I couldn’t find a better hot composter for sale in the UK despite looking everywhere.


The HotBin composter comes in two sizes; a 100-litre mini version and the standard 200-litre version, which is about the size of a wheelie bin.

Don’t forget that, based on my experience, you won’t need to wait an entire year to get compost, so the smaller HotBin might be your best option, especially if space is limited or you don’t create much compostable waste in your home/garden.

100-litre HotBin:

115cm high x 45cm wide x 45cm deep.

Height with lid open: 142cm.

Depth with lid open: 53cm.

5cm recyclable polypropylene insulation.

Weight: 4kg unboxed.


Raking tool.

Aeration valve to control the temperature.

Biofilter to reduce odour.

Sloping internal base so any liquid funnels to the drainage cap. Waste liquid can be used as a fertiliser.

Optional stand.

3-year warranty.

200-litre HotBin:

115cm high x 55cm wide x 55cm deep.

Height with lid open: 142cm.

Depth with lid open: 63cm.

5cm recyclable polypropylene insulation.

Weight: 8kg unboxed.


Raking tool.

Aeration valve to control the temperature.

Biofilter to reduce odour.

Sloping internal base, so any liquid funnels to the drainage cap. Waste liquid can be used as a fertiliser.

Optional stand.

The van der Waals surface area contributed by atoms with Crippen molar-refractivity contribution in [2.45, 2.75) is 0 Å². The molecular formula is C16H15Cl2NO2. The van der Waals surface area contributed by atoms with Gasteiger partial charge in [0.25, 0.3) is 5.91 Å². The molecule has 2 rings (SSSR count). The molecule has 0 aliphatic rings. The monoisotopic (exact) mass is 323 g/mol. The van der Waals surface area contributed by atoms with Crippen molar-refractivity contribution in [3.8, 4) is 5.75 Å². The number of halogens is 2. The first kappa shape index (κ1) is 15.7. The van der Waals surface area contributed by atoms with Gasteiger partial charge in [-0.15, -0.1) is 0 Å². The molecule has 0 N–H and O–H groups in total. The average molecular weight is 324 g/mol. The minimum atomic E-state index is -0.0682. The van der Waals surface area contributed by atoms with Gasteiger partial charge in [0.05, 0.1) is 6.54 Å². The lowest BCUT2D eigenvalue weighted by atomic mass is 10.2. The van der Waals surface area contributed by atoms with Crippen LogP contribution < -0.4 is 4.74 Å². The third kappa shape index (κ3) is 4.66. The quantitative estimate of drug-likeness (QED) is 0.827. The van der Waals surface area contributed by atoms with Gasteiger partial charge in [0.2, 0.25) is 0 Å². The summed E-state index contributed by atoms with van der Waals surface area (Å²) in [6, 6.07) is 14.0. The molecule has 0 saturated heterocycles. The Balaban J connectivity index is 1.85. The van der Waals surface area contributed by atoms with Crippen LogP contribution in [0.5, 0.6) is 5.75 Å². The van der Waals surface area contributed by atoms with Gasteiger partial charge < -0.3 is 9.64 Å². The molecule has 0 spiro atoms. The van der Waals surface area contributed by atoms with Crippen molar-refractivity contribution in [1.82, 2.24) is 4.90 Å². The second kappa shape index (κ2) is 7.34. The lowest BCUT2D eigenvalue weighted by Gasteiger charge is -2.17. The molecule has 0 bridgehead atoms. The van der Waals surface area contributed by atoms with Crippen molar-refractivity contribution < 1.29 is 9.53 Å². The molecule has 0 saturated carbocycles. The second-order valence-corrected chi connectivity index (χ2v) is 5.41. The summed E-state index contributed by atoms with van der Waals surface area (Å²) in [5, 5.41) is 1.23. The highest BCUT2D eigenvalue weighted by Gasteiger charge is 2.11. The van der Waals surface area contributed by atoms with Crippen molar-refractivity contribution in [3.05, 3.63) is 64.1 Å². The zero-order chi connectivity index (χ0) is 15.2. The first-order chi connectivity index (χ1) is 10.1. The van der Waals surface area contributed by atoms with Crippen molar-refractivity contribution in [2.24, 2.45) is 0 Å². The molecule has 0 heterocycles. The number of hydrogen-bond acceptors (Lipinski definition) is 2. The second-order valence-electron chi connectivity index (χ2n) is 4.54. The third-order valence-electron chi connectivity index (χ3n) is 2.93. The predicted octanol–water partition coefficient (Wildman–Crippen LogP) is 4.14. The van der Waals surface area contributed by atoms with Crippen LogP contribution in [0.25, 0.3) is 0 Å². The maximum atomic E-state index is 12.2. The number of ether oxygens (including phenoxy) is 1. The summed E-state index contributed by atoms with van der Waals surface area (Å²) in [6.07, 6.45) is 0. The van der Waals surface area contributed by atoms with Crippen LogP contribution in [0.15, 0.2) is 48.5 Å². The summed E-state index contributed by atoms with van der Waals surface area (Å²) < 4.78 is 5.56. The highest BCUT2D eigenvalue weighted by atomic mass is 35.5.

3-year warranty.

Eco Credentials

There is no doubt that home composting is far more eco-friendly than buying compost from garden centres, but how eco-friendly is the HotBin?

Currently, neither of the HotBins are made from recycled plastic, which is disappointing. However, the ARPRO (expanded polypropylene) used in the construction can be recycled.

It’s also worth noting that the expanded polypropylene found in the HotBins is around 95% air and only ~5% plastic. Hence, there’s actually very little plastic used in the construction, which is evident in the product’s weight. For example, the Mini HotBin weighs only 4kg, including the thermometer, valve and raking stick.

Awards, Reviews and Ratings

The HotBin won product of the year at the Chelsea Flower Show in 2019 (source).

Online I found over 50 ratings with an average of 4 stars out of 5.

The Family Grapevine, a website and publication based in Sussex, rated the Hotbin 4.5 stars (source).


The obvious alternative to a hot composter would be a regular compost bin, but these take much longer to produce compost and are notorious for not killing off pathogens and weeds as well as attracting vermin and pests.